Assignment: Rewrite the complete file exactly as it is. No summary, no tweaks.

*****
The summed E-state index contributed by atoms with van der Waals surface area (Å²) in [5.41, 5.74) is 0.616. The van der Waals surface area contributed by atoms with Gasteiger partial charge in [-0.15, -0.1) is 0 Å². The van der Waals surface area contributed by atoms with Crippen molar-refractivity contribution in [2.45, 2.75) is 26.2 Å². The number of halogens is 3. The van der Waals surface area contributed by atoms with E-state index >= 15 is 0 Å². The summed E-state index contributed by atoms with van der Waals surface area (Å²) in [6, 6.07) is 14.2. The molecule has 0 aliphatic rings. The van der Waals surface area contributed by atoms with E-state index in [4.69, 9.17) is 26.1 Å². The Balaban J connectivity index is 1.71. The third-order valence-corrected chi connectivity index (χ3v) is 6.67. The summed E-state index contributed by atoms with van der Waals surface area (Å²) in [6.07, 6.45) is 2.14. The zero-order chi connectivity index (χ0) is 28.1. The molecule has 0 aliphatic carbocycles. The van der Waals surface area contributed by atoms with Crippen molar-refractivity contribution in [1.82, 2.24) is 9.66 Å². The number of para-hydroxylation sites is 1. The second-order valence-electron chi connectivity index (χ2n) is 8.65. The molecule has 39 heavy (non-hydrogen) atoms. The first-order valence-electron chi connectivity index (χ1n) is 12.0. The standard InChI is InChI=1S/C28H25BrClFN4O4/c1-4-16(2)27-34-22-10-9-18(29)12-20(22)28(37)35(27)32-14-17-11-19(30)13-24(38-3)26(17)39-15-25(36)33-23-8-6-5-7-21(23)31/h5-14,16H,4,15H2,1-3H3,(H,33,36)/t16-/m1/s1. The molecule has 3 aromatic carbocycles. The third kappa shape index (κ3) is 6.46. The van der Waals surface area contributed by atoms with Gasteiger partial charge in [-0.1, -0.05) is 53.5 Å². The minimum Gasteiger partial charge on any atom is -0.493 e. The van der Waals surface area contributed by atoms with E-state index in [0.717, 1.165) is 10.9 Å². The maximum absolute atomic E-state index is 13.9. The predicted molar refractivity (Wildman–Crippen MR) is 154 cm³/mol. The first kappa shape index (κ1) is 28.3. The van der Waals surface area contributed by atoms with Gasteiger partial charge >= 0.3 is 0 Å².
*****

The summed E-state index contributed by atoms with van der Waals surface area (Å²) in [5.41, 5.74) is 0.616. The van der Waals surface area contributed by atoms with Gasteiger partial charge in [-0.15, -0.1) is 0 Å². The van der Waals surface area contributed by atoms with Crippen molar-refractivity contribution in [2.45, 2.75) is 26.2 Å². The number of halogens is 3. The van der Waals surface area contributed by atoms with E-state index >= 15 is 0 Å². The summed E-state index contributed by atoms with van der Waals surface area (Å²) in [6, 6.07) is 14.2. The molecule has 0 aliphatic rings. The van der Waals surface area contributed by atoms with E-state index in [4.69, 9.17) is 26.1 Å². The Balaban J connectivity index is 1.71. The third-order valence-corrected chi connectivity index (χ3v) is 6.67. The summed E-state index contributed by atoms with van der Waals surface area (Å²) in [6.07, 6.45) is 2.14. The zero-order chi connectivity index (χ0) is 28.1. The molecule has 0 aliphatic carbocycles. The van der Waals surface area contributed by atoms with Crippen molar-refractivity contribution in [1.82, 2.24) is 9.66 Å². The number of para-hydroxylation sites is 1. The second-order valence-electron chi connectivity index (χ2n) is 8.65. The molecule has 39 heavy (non-hydrogen) atoms. The first-order valence-electron chi connectivity index (χ1n) is 12.0. The standard InChI is InChI=1S/C28H25BrClFN4O4/c1-4-16(2)27-34-22-10-9-18(29)12-20(22)28(37)35(27)32-14-17-11-19(30)13-24(38-3)26(17)39-15-25(36)33-23-8-6-5-7-21(23)31/h5-14,16H,4,15H2,1-3H3,(H,33,36)/t16-/m1/s1. The molecule has 3 aromatic carbocycles. The third kappa shape index (κ3) is 6.46. The van der Waals surface area contributed by atoms with Gasteiger partial charge in [-0.1, -0.05) is 53.5 Å². The minimum Gasteiger partial charge on any atom is -0.493 e. The van der Waals surface area contributed by atoms with E-state index in [0.717, 1.165) is 10.9 Å². The maximum absolute atomic E-state index is 13.9. The predicted molar refractivity (Wildman–Crippen MR) is 154 cm³/mol. The first kappa shape index (κ1) is 28.3. The van der Waals surface area contributed by atoms with Gasteiger partial charge >= 0.3 is 0 Å².